Shalev’s father , Yitzhak, was already a noted poet, writer, and teacher, but his reputation was sealed in the moshav as one who could plant only ten cucumbers in two hours, from his initial days courting his wife, Batya.  A Jerusalemite, his politics were to the right of that of the moshavniks, but the people of Nahalal accepted him as a poet and a teacher of Bible, who taught his son Meir a real love for Tanach.  Batya, in turn, proudly instructed their son, to declare of himself, “I am the son of farmers from Nahalal!”

During summer visits to his family’s farm, the teen Meir learned to pull his weight on the farm:  milking (by hand and by machine); the feeding of newborn calves; cleaning the cowshed; harvesting and gathering; milking semen from male turkeys and inseminating the females… and “also the skill that turns any old farmer’s son into a person of merit– driving a wagon with a plowshare in reverse, and more than that, backing up a wagon that has a plowshaft.”

My mother-in-law, Dr. Aviva Barzel, a retired professor of Hebrew literature, remarks that Shalev’s memoir was written with a sense of humor and a wink of the eye, detailing the family’s idiosyncrasies with a lot of love.  Drawing upon both his literary and pioneering heritages, Shalev has written a worthy homage to the land of his fathers — mothers and Grandmas! —  and it’s a fitting read for the 64th celebration of Yom Ha’Atzmaut, Israeli Independence Day.

http://blog.pjvoice.com/diary/2116/book-chat-meir-shalevs-family-memoir

Book Chat

As a Chinese-American, I am neither white nor black and I am privileged to observe the nuances of race relations in this country as a bystander (except when my own racial heritage is a source of grievance).  I wonder if an academic awareness of an issue allows one to appreciate the inherent complexities?

I read Kathryn Stockett’s The Help and I was riveted but very perturbed by its central issue of race relations.  Set in 1962 in Jackson, Mississippi, a young white woman interviews and edits the painful narratives of black maids about their relationships with their white employers.  I wanted to identify a black perspective.  A friend cautioned me that I cannot generalize to all blacks, as African immigrants and people with Caribbean roots do not share the same experience as those descended from slaves brought to America.  No, indeed, but I was sure that a black person would respond differently to the book.

I spoke with a black staffer at my local library, someone whom I’ve known for the 21 years that my family has lived in this community.  She did not enjoy the book as did the white readers who have praised The Help, launching it onto the bestseller lists.  She could forecast how the plot would go, and she skipped over parts.  Her niece was bored by it and never did finish the book.  I asked her if it would have been a better book if it had been written by a black author, but she demurred at that.

Could the difference lie in perspective?  Events resonate more when they become personal, as Jews are instructed to imagine that they themselves are leaving Egypt during the Passover seder.  Issues become more painful.  It took me a few years before I could follow a friend’s recommendation for Anne Fadiman’s The Spirit Catches You and You Fall Down, because the central character, a child, dies from an epileptic seizure and my child has the same disorder.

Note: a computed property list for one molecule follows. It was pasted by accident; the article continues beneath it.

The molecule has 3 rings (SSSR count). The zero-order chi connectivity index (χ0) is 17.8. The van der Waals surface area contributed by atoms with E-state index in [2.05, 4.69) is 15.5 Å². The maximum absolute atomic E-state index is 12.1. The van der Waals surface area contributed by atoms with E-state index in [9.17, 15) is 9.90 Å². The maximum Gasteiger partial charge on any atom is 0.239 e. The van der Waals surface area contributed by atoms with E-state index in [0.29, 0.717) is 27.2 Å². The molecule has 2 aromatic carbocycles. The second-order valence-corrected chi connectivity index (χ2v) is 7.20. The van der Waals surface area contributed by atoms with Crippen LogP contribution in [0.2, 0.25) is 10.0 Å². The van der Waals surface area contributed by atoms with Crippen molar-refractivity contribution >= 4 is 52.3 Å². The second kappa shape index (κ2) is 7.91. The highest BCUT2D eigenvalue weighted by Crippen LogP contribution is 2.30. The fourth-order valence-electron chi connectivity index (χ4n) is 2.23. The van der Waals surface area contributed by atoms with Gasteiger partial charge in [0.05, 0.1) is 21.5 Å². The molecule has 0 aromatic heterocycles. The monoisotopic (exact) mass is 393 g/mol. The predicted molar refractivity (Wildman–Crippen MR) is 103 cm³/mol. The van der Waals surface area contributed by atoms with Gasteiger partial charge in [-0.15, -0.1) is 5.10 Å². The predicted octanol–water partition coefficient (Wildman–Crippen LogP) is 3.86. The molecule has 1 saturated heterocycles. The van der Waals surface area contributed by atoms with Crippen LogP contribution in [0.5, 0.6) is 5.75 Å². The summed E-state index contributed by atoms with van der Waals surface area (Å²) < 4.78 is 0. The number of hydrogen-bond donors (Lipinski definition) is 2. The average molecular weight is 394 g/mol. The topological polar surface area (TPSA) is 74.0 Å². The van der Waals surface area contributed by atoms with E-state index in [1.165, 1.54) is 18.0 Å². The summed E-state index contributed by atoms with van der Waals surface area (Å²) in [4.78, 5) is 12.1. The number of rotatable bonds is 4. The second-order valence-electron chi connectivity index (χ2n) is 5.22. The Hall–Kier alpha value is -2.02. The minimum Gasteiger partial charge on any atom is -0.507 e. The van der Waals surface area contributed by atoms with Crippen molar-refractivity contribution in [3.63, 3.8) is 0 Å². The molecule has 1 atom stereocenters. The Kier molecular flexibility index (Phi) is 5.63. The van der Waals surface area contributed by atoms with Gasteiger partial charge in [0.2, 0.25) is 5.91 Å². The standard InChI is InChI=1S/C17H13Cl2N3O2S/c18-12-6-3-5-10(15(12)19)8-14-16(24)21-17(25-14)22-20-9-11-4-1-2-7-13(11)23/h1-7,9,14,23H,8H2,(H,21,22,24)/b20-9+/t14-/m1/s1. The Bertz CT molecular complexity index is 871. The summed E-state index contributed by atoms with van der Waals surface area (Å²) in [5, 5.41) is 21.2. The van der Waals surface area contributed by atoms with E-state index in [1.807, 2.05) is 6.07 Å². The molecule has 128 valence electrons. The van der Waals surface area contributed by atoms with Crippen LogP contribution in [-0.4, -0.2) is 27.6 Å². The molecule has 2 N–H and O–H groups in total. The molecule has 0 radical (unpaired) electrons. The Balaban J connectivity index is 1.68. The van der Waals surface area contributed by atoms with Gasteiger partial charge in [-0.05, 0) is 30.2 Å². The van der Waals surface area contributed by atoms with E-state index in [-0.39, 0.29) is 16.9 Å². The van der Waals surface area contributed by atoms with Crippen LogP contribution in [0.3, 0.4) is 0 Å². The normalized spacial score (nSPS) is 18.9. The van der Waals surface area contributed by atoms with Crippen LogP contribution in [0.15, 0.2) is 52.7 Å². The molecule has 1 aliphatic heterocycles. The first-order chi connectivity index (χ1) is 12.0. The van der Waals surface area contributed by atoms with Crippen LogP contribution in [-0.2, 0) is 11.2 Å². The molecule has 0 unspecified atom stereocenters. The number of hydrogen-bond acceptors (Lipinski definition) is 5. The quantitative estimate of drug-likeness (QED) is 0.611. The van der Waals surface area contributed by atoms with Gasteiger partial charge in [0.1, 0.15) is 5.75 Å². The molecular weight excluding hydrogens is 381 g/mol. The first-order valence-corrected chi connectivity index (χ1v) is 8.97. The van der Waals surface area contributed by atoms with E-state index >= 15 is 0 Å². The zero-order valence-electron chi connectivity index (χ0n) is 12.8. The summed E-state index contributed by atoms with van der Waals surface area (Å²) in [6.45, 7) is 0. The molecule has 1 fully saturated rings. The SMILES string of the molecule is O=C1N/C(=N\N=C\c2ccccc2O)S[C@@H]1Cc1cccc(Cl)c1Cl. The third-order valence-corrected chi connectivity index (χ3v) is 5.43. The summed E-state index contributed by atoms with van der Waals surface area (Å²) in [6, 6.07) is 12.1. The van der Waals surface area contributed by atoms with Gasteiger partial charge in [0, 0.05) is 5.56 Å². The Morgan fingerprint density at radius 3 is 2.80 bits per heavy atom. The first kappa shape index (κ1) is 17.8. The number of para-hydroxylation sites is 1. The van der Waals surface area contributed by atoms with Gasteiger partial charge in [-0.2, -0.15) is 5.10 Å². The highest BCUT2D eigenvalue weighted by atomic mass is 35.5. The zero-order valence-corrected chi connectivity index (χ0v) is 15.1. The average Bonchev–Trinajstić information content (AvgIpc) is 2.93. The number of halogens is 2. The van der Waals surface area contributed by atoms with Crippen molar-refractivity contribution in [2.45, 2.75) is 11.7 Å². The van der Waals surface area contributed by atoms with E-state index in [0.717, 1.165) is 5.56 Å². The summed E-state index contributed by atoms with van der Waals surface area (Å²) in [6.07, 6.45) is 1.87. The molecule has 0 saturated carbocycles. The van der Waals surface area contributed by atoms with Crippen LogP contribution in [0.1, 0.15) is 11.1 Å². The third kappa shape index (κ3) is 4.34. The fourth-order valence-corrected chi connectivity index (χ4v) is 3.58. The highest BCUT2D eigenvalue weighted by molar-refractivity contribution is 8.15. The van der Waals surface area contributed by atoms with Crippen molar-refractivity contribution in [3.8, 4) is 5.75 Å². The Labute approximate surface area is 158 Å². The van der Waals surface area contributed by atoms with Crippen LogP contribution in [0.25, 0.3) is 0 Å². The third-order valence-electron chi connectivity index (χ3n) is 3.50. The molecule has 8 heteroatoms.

I’ve read that people like horror films because they find it cathartic, a vicarious experience that leaves them relieved to be safe and ordinary.  I wonder if readers of The Help become more understanding?  Are some readers smug that they are not racist and do not harbor any prejudicial intent?  Or do they have a renewed sensitivity to insults to human dignity?  Do they speak out in protest?  My Rabbi has noted that we do not feel pain to the same degree when a tragedy, a violation,  happens to someone else.  However, the challenge is in the striving to maintain sensitivity and that is a hallmark of a compassionate person.

I attended a book discussion along with my friend who grew up in the South.  She found the novel realistic, and told me later that the others (all white women) did not appreciate the fact that though the overt theme of the book was racism, the same kind of prejudice and peer control exist in other times, other places, including our own.  I attempted to point out that the new theory on bully-behavior management, is not to address the bully directly, but to educate the silent majority, that they can take control of a situation by speaking up.  The queen bee, Hilly, from the novel could not have continued in her role, if the others did not let her do so.  However, most people were too afraid, ignorant, or blind to the racial divide in a society in which they had a comfortable perch.  I wonder if readers would become more conscious and sensitive to injustice around them?  I made a reference to To Kill a Mockingbird, which is now a classic.  Did readers of the time immediately take to its message?

The film version, starring Emma Stone as the ingenue reporter, Eugenia ‘Skeeter’ Phelan, Viola Davis as her source, a black housekeeper named Aibileen Clark, and Bryce Dallas Howard as their nemesis, the controlling Hilly Holbrook, will open in the local cinemas on August 10th.